Jockstrip: The world as we know it

By ELLEN BECK, United Press International  |  Sept. 27, 2002 at 4:00 AM
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Members of the Upper Darby Volunteer Fire Department in Pennsylvania are in hot water after allegedly taking a ladder truck to a Rolling Stones concert and allowing a sexy female concertgoer to climb aboard and bare her thong for picture-takers, according to the Philadelphia Daily News.

"It was really hard to miss her," said Tom Kelly III, a Pulitzer Prize-winning photographer from Pottstown who was covering the Stones concert as a free-lance photographer.

Fire Chief Edward Cubler said he was extremely disappointed and called it "conduct unbecoming" a firefighter, the paper reported.

As Kelly recalled to the paper: "Then all of a sudden there's a helmet on her. Then all of a sudden the pants come down. People were passing by right in front of the place and you've got a bare butt with just a string on a fire truck, one guy taking pictures."


It's not all talk of war and Iraq for the United Nations these days. The U.N.'s environmental program has announced three new additions to its endangered species list.

The hairy kneed camel, the Blind River Dolphin and the Great White Shark -- made popular in the "Jaws" movie series --- are now on the list maintained by the Convention on Migratory Species.

Being on the list means countries that are home to these animals must take action to protect them from hunters and environmental dangers.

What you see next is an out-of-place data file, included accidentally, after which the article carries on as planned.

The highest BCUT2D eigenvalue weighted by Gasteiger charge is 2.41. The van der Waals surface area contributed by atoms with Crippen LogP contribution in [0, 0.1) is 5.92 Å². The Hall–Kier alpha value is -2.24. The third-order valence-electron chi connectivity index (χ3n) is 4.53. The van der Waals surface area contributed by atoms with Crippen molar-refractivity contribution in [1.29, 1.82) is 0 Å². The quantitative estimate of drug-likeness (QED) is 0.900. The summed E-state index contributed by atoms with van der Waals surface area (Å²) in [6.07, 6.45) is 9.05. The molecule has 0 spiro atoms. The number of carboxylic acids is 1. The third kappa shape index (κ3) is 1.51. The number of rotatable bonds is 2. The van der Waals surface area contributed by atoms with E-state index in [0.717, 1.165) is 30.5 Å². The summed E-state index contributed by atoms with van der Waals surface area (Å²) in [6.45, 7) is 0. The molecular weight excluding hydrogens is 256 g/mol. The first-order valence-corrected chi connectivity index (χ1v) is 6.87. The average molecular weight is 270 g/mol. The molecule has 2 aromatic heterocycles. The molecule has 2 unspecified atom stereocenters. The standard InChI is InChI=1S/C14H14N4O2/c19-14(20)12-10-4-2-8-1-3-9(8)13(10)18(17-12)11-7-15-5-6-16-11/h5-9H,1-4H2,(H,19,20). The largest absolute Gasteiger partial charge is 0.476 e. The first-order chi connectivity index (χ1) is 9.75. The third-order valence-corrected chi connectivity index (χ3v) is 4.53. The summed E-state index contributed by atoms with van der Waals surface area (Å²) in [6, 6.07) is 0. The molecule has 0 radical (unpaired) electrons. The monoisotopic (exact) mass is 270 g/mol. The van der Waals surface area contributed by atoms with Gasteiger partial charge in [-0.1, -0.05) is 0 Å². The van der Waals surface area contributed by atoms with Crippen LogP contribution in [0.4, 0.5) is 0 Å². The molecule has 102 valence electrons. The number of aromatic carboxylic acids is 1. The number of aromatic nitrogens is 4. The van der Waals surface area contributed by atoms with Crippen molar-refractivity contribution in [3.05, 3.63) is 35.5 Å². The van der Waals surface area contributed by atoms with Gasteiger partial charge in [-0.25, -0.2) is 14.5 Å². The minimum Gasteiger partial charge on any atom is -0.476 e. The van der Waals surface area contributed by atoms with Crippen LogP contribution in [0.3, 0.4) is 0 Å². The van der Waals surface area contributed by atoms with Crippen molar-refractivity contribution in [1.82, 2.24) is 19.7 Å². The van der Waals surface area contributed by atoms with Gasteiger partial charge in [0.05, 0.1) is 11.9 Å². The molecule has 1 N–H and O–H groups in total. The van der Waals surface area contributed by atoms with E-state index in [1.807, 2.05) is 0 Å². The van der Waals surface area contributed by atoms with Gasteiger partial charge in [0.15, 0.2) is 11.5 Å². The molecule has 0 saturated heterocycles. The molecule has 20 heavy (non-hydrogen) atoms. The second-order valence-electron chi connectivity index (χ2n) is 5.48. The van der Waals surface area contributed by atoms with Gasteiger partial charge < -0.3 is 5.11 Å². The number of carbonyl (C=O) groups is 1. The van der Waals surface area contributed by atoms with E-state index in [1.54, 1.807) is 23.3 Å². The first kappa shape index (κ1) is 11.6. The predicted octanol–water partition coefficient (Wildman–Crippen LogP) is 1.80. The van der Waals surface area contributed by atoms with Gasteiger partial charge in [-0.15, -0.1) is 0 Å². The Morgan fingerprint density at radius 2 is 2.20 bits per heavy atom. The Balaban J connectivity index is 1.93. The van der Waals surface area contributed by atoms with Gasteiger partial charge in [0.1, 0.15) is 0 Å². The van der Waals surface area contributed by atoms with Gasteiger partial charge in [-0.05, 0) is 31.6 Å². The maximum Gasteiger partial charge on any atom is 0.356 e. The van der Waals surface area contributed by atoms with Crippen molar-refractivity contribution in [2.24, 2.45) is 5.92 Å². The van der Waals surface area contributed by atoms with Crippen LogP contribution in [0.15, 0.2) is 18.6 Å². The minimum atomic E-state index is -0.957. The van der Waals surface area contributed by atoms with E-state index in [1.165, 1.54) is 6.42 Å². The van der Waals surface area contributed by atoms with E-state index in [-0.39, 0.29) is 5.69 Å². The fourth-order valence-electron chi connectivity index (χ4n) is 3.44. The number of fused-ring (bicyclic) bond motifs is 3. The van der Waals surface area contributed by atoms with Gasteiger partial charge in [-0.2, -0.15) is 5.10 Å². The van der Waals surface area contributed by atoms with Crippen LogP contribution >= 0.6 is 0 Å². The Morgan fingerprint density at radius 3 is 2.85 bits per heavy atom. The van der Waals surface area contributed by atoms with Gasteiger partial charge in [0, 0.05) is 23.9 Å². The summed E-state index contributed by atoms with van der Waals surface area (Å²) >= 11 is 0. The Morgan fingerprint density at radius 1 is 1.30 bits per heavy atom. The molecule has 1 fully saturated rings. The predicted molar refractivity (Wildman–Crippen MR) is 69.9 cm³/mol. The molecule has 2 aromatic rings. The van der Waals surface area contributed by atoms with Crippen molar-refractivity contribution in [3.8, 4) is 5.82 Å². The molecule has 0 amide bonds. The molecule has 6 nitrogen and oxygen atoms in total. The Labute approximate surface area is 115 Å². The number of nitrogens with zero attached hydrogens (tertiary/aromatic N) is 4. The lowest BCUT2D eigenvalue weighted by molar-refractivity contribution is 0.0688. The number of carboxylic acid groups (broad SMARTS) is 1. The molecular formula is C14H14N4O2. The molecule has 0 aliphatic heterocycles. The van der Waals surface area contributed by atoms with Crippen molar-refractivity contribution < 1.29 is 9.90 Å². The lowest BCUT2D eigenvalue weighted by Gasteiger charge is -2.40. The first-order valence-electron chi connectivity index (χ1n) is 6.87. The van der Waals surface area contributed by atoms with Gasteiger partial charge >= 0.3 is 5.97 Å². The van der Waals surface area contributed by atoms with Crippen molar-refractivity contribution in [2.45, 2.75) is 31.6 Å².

The tri-annual meeting of the convention was held in Bonn, Germany, this week and considered 36 different species.


The Rampant Rabbit, made famous when mentioned by the women of the hit HBO series "Sex in the City," is being recalled.

Sex toy retailer Ann Summers in Britain is issuing a world-wide recall of its hottest-selling vibrator out of concern the shaft is defective.

The company Web site says the recall is a precautionary measure because "a component may fail which may cause discomfort to the customer."

The rabbit-eared devices were sold between May and September.

AND FINALLY, TODAY'S UPLIFTING STORY is looking for amateur astronomers who can keep watch in the night sky.

The Web site says since 1995 more than a hundred planets orbiting nearby solar-like stars have been discovered, along with a transiting planet orbiting the star HD 209458 -- opening up a new era in astronomy.

Today's technology also makes small but very capable telescopes hooked up to laptop computers affordable so thousands of amateur astronomers probably already own observatories which, when properly configured, are capable of "reliably detecting the periodic dimming which occurs when a close-in giant planet passes in front of the parent star as seen from Earth," the site says. is coordinating this observational effort to allow experienced amateur astronomers and small college observatories to discover transiting extrasolar planets.


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